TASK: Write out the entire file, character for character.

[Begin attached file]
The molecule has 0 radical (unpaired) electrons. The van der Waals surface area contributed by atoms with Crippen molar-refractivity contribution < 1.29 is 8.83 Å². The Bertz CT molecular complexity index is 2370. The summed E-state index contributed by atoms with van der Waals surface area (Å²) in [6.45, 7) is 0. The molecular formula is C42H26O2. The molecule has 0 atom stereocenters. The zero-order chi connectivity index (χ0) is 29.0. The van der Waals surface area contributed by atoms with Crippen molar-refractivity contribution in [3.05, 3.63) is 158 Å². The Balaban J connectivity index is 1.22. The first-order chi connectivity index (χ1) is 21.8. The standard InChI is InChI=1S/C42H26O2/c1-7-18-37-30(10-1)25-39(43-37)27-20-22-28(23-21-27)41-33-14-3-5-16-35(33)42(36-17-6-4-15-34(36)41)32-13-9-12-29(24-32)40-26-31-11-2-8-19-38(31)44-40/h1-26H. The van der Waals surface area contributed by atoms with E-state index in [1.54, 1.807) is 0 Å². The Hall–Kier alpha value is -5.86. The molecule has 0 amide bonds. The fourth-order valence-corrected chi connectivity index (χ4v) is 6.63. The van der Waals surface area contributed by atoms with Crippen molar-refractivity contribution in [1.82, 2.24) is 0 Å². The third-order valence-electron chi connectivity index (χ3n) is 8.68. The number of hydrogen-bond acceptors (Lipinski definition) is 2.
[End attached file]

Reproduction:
The molecule has 0 radical (unpaired) electrons. The van der Waals surface area contributed by atoms with Crippen molar-refractivity contribution < 1.29 is 8.83 Å². The Bertz CT molecular complexity index is 2370. The summed E-state index contributed by atoms with van der Waals surface area (Å²) in [6.45, 7) is 0. The molecular formula is C42H26O2. The molecule has 0 atom stereocenters. The zero-order chi connectivity index (χ0) is 29.0. The van der Waals surface area contributed by atoms with Crippen molar-refractivity contribution in [3.05, 3.63) is 158 Å². The Balaban J connectivity index is 1.22. The first-order chi connectivity index (χ1) is 21.8. The standard InChI is InChI=1S/C42H26O2/c1-7-18-37-30(10-1)25-39(43-37)27-20-22-28(23-21-27)41-33-14-3-5-16-35(33)42(36-17-6-4-15-34(36)41)32-13-9-12-29(24-32)40-26-31-11-2-8-19-38(31)44-40/h1-26H. The van der Waals surface area contributed by atoms with E-state index in [1.54, 1.807) is 0 Å². The Hall–Kier alpha value is -5.86. The molecule has 0 amide bonds. The fourth-order valence-corrected chi connectivity index (χ4v) is 6.63. The van der Waals surface area contributed by atoms with Crippen molar-refractivity contribution in [1.82, 2.24) is 0 Å². The third-order valence-electron chi connectivity index (χ3n) is 8.68. The number of hydrogen-bond acceptors (Lipinski definition) is 2.